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A Pet Parent's Guide to Home Allergy Tests for Dogs

Is your dog scratching relentlessly or experiencing ongoing digestive problems? Allergies could be the issue. Today, our Englewood vets explain at-home allergy tests for dogs, how they might help, and next steps to take.

What types of allergies are tested?

Instead of IgE (Immunoglobulin E) allergies, which are caused by the body's immune system, at-home allergy test kits test for sensitivity or intolerance to food and environmental factors that develop over time. IgE allergic reactions occur within minutes of ingestion or exposure and are diagnosed by veterinarians using a blood test or skin prick test.

However, if you suspect your dog has allergies, these kits are not intended to replace a consultation with your veterinarian or a veterinary dermatology specialist. Instead, you should discuss the results of these kits with your vet. These tests can also supplement blood or skin allergy testing performed by your veterinarian.

How do at-home dog allergy tests work?

How do you conduct a dog allergy test at home? You only need to collect a saliva or hair sample (depending on the company) and send it to the company's lab. The results will be sent to you via email within a few weeks. You should discuss your findings with your veterinarian to determine the best course of action for your puppy.

How do vets test for allergies in dogs?

There are two types of allergy diagnostic testing: intradermal allergy testing and serum allergy testing. Your veterinarian will recommend allergy testing based on your pet's symptoms and a variety of other factors.

intradermal Allergy Testing: The gold standard in allergy testing for environmental allergies is intradermal testing. A sedative is administered to relax your pet, a shaved area on the side is performed, and multiple allergens common to the Southeast are injected into the skin. After 20 minutes, the test site is examined again to determine which allergens caused a red, raised reaction.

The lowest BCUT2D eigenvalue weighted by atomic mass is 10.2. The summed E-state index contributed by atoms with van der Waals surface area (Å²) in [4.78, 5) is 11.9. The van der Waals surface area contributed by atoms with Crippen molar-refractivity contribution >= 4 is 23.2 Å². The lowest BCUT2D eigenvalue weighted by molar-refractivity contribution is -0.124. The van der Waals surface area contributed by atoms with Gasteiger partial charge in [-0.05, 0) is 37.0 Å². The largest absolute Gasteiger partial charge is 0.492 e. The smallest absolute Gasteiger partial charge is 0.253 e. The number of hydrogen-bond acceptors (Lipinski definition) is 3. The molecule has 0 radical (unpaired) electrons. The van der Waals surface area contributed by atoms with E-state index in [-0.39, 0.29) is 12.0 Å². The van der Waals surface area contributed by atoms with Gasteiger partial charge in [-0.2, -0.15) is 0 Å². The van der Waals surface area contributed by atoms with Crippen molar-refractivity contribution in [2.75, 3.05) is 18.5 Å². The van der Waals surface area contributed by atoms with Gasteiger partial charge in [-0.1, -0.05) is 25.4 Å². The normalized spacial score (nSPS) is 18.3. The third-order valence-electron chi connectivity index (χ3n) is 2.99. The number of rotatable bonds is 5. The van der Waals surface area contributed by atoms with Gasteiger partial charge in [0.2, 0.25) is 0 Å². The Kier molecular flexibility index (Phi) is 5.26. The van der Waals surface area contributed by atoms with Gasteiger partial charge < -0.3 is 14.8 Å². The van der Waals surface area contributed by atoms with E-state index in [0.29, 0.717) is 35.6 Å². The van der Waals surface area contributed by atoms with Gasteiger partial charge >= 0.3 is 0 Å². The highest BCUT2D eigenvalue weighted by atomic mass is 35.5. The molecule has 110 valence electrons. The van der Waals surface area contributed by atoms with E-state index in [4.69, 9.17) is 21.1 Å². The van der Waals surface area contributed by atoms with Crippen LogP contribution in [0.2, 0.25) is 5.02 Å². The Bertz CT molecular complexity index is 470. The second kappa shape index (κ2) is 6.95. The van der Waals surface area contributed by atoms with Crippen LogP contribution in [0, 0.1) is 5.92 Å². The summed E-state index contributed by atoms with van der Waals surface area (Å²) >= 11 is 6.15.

Serum Allergy Testing: Serum allergy testing for pets entails obtaining a small sample of your pet's blood for diagnostic purposes. The serum from your dog will be tested for sensitivity to a variety of potential allergens, including pollen from trees, grasses, weeds, and shrubs, as well as fungi, house dust and mites, and a variety of potential food ingredients found in commercial dog food preparations.

What could my dog be allergic to?

Dogs, like humans, can develop allergies to a wide range of substances, including food, medications, and environmental pathogens. Dairy products, beef, egg, chicken, lamb, wheat, and soy are the most common food allergens. Fleas and dust mites, as well as molds and pollens from trees, grasses, weeds, and flowers, are common environmental triggers.

How can I tell if my dog has allergies?

Allergy symptoms in dogs can vary depending on the cause. A dog in anaphylactic shock, for example, will have a drop in blood pressure followed by shock, which is not the same for a dog with a skin condition.

But In general, some of the most common signs that your dog may have allergies include:

  • Itchiness
  • Hives
  • Swelling of the face, ears, lips, eyelids, or earflaps
  • Red, inflamed skin
  • Diarrhea
  • Vomiting
  • Sneezing
  • Itchy ears
  • Chronic ear infections
  • Itchy, runny eyes
  • Constant licking

Note that some of these symptoms are also symptoms of a lot of other conditions. Make an appointment with your vet for a more accurate diagnosis.

Veterinary Dermatology in Englewood

A wide variety of inflammatory and chronic skin conditions can impact pets. That said, some are more serious than others.

Conditions can include bacterial and fungal infections, skin parasites, hormonal and immune-mediated (auto-immune) issues, hair loss, and severe allergies. There may also be congenital, neoplastic, or other causes.

At VRCC Veterinary Specialty & Emergency Hospital we have years of training and experience in the diagnosis,  treatment and management of skin conditions in pets. Our board certified Veterinary Dermatology Specialist can help your pet with any skin, coat, ear, and nail diseases they may be suffering from, and work closely with you and your primary care vet for best results.

Note: The advice provided in this post is intended for informational purposes and does not constitute medical advice regarding pets. For an accurate diagnosis of your pet's condition, please make an appointment with your vet.

If your pet is suffering from an uncomfortable skin, ear or nail condition our specialist is here to help! Contact VRCC today to book an examination for your canine companion.

New Patients Welcome

VRCC Veterinary Specialty & Emergency Hospital in Englewood is always accepting new patients! Our board-certified specialists and emergency veterinarians are passionate about restoring good health to Denver Metro area pets.

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